Improving Soil Health and Microbial Activity through Zone Tillage and Innovative Cover Cropping Strategies

Project Overview

Project Type: Graduate Student
Funds awarded in 2014: $9,995.00
Projected End Date: 12/31/2015
Grant Recipient: University of Minnesota
Region: North Central
State: Minnesota
Graduate Student:
Faculty Advisor:
Dr. Julie Grossman
University of Minnesota

Annual Reports


  • Vegetables: eggplant


  • Crop Production: conservation tillage
  • Education and Training: demonstration, workshop
  • Natural Resources/Environment: biodiversity, soil stabilization
  • Soil Management: green manures, nutrient mineralization, organic matter, soil analysis, soil microbiology, soil quality/health


    We evaluated three cover crops (winter rye + hairy vetch, oat + field pea, and medium red clover) in zone tilled organic yellow crookneck squash production for biomass and N content at early and late termination dates.  We also measured soil quality  in crop rows and between rows using potentially mineralizable N (PMN), soil inorganic N, and permanganate oxidizable C (POXC).  Squash yield did not vary by cover crop treatments.  Cover crops left between crop rows to fully mature did gain biomass and N content.  In 2016, PMN detected in-row mineralization of winter rye + hairy vetch residues at the mid-season sampling when inorganic N increased.  Interestingly, POXC was affected only slightly by treatments, likely due to the assay’s sensitivity to soil organic matter stabilization rather than nutrient cycling.  Results echo the role that residue C/N plays in soil N cycling.  Moreover, the extended growing period for cover crops between crop rows in the first several weeks of crop growth appeared to boost soil fertility while having no negative effect on crop yield.


    Soil quality is described by Doran & Parkin (1994) as the degree to which soil functions within an ecosystem to sustain biological productivity and plant and animal health, while maintaining long-term environmental benefits.  Improving soil quality and biological activity is important in organic cropping systems where crop nutrition is provided via transformation of organic amendments into plant available, inorganic nutrients by soil microbes.  As such, the National Organic Program strongly encourages the use of cover crops, diversified crop rotations, and reduced tillage practices (Agriculture, 2007).  Soil quality is achieved in part through continued ground cover, often accomplished with the use of cover crops and by leaving cover crop residue on the soil surface.  In turn, the use of zone tillage has been proposed as a way to incorporate cover crop residue only where crops will be planted and to maintain living cover crops between rows to prevent N mineralization where it is liable to leaching (Brainard et al., 2013; Williams et al., 2016).  This approach has great potential in Northern climates ,where winter annual legumes rarely reach maturity by vegetable planting, which makes it difficult for growers to gain as much N from legumes as is fully possible (Zhang et al., 2013).  Maintaining ground cover between rows with these cover crops until flowering may increase N input and other ecosystem services.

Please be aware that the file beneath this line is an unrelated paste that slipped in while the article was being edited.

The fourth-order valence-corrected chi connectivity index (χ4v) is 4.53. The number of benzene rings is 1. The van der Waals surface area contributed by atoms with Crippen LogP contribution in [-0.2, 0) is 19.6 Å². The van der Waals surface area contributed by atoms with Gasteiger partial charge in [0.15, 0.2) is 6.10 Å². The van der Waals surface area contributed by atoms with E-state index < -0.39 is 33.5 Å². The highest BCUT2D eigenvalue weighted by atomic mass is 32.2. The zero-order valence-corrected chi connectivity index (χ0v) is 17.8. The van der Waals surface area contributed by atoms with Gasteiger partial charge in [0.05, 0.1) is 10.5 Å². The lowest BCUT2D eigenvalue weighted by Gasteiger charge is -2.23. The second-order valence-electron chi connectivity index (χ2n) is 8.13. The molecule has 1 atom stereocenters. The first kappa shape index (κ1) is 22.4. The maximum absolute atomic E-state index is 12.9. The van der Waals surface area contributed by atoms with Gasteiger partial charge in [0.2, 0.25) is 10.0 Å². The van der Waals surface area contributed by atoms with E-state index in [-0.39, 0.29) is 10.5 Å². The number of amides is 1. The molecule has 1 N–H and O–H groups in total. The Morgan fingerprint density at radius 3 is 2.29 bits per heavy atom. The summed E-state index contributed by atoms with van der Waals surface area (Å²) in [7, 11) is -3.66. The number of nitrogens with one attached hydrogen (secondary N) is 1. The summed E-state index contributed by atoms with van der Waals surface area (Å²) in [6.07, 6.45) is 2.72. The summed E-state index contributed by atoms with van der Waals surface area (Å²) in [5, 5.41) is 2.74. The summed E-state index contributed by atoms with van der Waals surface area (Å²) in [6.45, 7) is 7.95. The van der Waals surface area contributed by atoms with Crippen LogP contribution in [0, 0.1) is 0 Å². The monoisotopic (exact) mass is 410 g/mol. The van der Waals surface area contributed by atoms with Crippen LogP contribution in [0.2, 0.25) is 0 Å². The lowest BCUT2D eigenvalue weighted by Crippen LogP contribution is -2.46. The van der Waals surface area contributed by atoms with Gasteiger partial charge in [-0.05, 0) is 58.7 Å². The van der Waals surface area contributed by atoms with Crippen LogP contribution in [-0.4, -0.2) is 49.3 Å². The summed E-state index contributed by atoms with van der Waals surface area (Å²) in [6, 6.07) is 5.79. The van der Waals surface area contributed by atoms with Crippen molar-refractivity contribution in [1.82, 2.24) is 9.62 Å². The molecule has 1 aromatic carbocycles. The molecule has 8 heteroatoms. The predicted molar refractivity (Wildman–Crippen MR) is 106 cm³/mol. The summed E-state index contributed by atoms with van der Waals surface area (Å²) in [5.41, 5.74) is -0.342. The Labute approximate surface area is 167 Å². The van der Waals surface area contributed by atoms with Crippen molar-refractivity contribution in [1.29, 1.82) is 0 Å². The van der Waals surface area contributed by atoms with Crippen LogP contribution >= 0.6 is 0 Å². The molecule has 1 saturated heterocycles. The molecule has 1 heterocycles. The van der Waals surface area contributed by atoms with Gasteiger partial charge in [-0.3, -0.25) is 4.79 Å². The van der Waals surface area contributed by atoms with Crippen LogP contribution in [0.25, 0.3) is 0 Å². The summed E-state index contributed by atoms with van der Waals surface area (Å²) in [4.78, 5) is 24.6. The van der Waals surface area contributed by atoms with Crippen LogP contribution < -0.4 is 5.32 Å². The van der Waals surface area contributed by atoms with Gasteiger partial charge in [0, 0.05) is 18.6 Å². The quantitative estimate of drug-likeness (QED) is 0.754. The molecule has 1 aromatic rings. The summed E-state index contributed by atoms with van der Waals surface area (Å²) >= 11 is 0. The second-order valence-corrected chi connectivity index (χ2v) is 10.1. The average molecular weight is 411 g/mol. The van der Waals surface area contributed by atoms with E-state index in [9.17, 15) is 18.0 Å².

Project objectives:

    The goal of our study was to investigate the effect of zone tillage, allowing for extended cover crop growth in vegetable systems, on cover crop N contributions, soil quality, and yield of certified organic yellow crookneck squash (Cucurbita pepo).  Specifically, our objectives were to 1) assess the effect of extended cover crop growth on organic matter and N contributions, 2) compare the effect of zone till management on in-row soils where immature cover crop residue was incorporated via tillage to between-row soils where soil is undisturbed and roots are present, and 3) determine how squash yields were affected by cover crop contributions to soil quality.

    Any opinions, findings, conclusions, or recommendations expressed in this publication are those of the author(s) and do not necessarily reflect the view of the U.S. Department of Agriculture or SARE.